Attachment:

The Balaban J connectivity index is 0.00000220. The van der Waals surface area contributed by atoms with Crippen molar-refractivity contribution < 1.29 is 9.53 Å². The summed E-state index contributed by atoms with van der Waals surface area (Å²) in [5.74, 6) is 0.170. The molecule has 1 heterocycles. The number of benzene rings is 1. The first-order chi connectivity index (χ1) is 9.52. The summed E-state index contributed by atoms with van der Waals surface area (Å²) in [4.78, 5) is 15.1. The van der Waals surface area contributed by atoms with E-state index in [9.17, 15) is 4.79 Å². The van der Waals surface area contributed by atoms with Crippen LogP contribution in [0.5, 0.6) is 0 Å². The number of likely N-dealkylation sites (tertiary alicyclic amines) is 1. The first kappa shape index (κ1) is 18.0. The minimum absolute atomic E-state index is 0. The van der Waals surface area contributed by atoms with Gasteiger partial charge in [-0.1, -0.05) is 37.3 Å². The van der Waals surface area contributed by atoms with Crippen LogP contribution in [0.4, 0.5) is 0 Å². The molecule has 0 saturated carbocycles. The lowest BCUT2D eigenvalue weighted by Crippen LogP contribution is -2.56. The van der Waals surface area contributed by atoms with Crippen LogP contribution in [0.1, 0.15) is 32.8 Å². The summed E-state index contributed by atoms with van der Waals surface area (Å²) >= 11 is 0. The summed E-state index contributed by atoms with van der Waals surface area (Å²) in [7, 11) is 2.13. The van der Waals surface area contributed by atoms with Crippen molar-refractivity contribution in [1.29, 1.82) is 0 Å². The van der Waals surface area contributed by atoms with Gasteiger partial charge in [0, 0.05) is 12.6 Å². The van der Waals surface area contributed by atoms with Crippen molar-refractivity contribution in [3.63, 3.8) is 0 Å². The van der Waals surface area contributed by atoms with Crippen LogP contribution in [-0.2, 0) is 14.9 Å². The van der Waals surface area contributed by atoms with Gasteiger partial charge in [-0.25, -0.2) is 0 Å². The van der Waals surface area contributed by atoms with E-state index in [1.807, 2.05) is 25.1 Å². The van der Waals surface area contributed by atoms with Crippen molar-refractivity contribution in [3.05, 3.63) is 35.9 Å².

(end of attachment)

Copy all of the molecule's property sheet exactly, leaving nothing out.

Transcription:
The Balaban J connectivity index is 0.00000220. The van der Waals surface area contributed by atoms with Crippen molar-refractivity contribution < 1.29 is 9.53 Å². The summed E-state index contributed by atoms with van der Waals surface area (Å²) in [5.74, 6) is 0.170. The molecule has 1 heterocycles. The number of benzene rings is 1. The first-order chi connectivity index (χ1) is 9.52. The summed E-state index contributed by atoms with van der Waals surface area (Å²) in [4.78, 5) is 15.1. The van der Waals surface area contributed by atoms with E-state index in [9.17, 15) is 4.79 Å². The van der Waals surface area contributed by atoms with Crippen LogP contribution in [0.5, 0.6) is 0 Å². The number of likely N-dealkylation sites (tertiary alicyclic amines) is 1. The first kappa shape index (κ1) is 18.0. The minimum absolute atomic E-state index is 0. The van der Waals surface area contributed by atoms with Gasteiger partial charge in [-0.1, -0.05) is 37.3 Å². The van der Waals surface area contributed by atoms with Crippen LogP contribution in [0.4, 0.5) is 0 Å². The molecule has 0 saturated carbocycles. The lowest BCUT2D eigenvalue weighted by Crippen LogP contribution is -2.56. The van der Waals surface area contributed by atoms with Crippen LogP contribution in [0.1, 0.15) is 32.8 Å². The summed E-state index contributed by atoms with van der Waals surface area (Å²) >= 11 is 0. The summed E-state index contributed by atoms with van der Waals surface area (Å²) in [7, 11) is 2.13. The van der Waals surface area contributed by atoms with Crippen molar-refractivity contribution in [1.29, 1.82) is 0 Å². The van der Waals surface area contributed by atoms with Gasteiger partial charge in [0, 0.05) is 12.6 Å². The van der Waals surface area contributed by atoms with Crippen molar-refractivity contribution in [3.63, 3.8) is 0 Å². The van der Waals surface area contributed by atoms with Crippen LogP contribution in [-0.2, 0) is 14.9 Å². The van der Waals surface area contributed by atoms with Gasteiger partial charge in [-0.25, -0.2) is 0 Å². The van der Waals surface area contributed by atoms with E-state index in [1.807, 2.05) is 25.1 Å². The van der Waals surface area contributed by atoms with Crippen molar-refractivity contribution in [3.05, 3.63) is 35.9 Å².